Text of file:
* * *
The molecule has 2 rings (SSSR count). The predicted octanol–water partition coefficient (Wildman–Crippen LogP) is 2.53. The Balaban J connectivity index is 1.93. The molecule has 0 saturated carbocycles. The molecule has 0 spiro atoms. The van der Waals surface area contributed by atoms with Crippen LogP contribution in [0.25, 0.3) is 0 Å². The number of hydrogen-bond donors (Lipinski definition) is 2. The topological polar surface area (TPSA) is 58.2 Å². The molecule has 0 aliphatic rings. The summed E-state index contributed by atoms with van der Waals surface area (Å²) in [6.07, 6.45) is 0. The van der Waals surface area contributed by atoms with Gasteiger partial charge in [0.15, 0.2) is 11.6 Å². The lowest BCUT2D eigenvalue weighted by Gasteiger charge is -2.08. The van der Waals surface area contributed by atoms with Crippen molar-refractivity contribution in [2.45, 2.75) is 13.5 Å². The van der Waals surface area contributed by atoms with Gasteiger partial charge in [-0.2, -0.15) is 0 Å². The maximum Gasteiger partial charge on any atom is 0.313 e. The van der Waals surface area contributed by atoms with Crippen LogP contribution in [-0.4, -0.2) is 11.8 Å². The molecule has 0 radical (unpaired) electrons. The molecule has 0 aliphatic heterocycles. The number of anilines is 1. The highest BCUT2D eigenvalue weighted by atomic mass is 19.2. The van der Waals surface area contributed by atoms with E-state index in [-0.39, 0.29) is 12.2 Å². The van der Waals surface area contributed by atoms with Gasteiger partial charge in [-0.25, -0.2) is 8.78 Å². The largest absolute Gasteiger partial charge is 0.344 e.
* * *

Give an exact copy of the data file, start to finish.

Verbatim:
The molecule has 2 rings (SSSR count). The predicted octanol–water partition coefficient (Wildman–Crippen LogP) is 2.53. The Balaban J connectivity index is 1.93. The molecule has 0 saturated carbocycles. The molecule has 0 spiro atoms. The van der Waals surface area contributed by atoms with Crippen LogP contribution in [0.25, 0.3) is 0 Å². The number of hydrogen-bond donors (Lipinski definition) is 2. The topological polar surface area (TPSA) is 58.2 Å². The molecule has 0 aliphatic rings. The summed E-state index contributed by atoms with van der Waals surface area (Å²) in [6.07, 6.45) is 0. The van der Waals surface area contributed by atoms with Gasteiger partial charge in [0.15, 0.2) is 11.6 Å². The lowest BCUT2D eigenvalue weighted by Gasteiger charge is -2.08. The van der Waals surface area contributed by atoms with Crippen molar-refractivity contribution in [2.45, 2.75) is 13.5 Å². The van der Waals surface area contributed by atoms with Gasteiger partial charge in [-0.2, -0.15) is 0 Å². The maximum Gasteiger partial charge on any atom is 0.313 e. The van der Waals surface area contributed by atoms with Crippen LogP contribution in [-0.4, -0.2) is 11.8 Å². The molecule has 0 radical (unpaired) electrons. The molecule has 0 aliphatic heterocycles. The number of anilines is 1. The highest BCUT2D eigenvalue weighted by atomic mass is 19.2. The van der Waals surface area contributed by atoms with E-state index in [-0.39, 0.29) is 12.2 Å². The van der Waals surface area contributed by atoms with Gasteiger partial charge in [-0.25, -0.2) is 8.78 Å². The largest absolute Gasteiger partial charge is 0.344 e.